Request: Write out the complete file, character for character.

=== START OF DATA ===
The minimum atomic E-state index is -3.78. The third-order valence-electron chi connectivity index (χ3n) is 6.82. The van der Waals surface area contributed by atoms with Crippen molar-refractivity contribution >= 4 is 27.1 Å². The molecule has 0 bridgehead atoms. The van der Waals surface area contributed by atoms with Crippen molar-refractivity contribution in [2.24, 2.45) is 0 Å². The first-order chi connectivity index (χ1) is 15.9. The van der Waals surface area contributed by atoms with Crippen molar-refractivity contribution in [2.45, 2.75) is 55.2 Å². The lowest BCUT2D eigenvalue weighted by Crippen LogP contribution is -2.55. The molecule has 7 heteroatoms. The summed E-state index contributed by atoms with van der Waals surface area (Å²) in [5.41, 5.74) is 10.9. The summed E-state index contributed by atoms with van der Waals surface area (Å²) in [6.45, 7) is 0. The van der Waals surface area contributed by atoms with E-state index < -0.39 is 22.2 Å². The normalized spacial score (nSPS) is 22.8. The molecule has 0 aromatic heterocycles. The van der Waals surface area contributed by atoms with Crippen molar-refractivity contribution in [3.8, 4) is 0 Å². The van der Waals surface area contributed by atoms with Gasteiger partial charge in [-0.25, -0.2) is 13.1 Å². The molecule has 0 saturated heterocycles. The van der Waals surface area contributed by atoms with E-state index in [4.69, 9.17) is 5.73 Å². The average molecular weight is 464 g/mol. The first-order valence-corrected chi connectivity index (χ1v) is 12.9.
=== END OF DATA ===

The minimum atomic E-state index is -3.78. The third-order valence-electron chi connectivity index (χ3n) is 6.82. The van der Waals surface area contributed by atoms with Crippen molar-refractivity contribution >= 4 is 27.1 Å². The molecule has 0 bridgehead atoms. The van der Waals surface area contributed by atoms with Crippen molar-refractivity contribution in [2.24, 2.45) is 0 Å². The first-order chi connectivity index (χ1) is 15.9. The van der Waals surface area contributed by atoms with Crippen molar-refractivity contribution in [2.45, 2.75) is 55.2 Å². The lowest BCUT2D eigenvalue weighted by Crippen LogP contribution is -2.55. The molecule has 7 heteroatoms. The summed E-state index contributed by atoms with van der Waals surface area (Å²) in [5.41, 5.74) is 10.9. The summed E-state index contributed by atoms with van der Waals surface area (Å²) in [6.45, 7) is 0. The van der Waals surface area contributed by atoms with E-state index < -0.39 is 22.2 Å². The normalized spacial score (nSPS) is 22.8. The molecule has 0 aromatic heterocycles. The van der Waals surface area contributed by atoms with Crippen molar-refractivity contribution in [3.8, 4) is 0 Å². The van der Waals surface area contributed by atoms with Gasteiger partial charge in [-0.25, -0.2) is 13.1 Å². The molecule has 0 saturated heterocycles. The van der Waals surface area contributed by atoms with E-state index in [4.69, 9.17) is 5.73 Å². The average molecular weight is 464 g/mol. The first-order valence-corrected chi connectivity index (χ1v) is 12.9.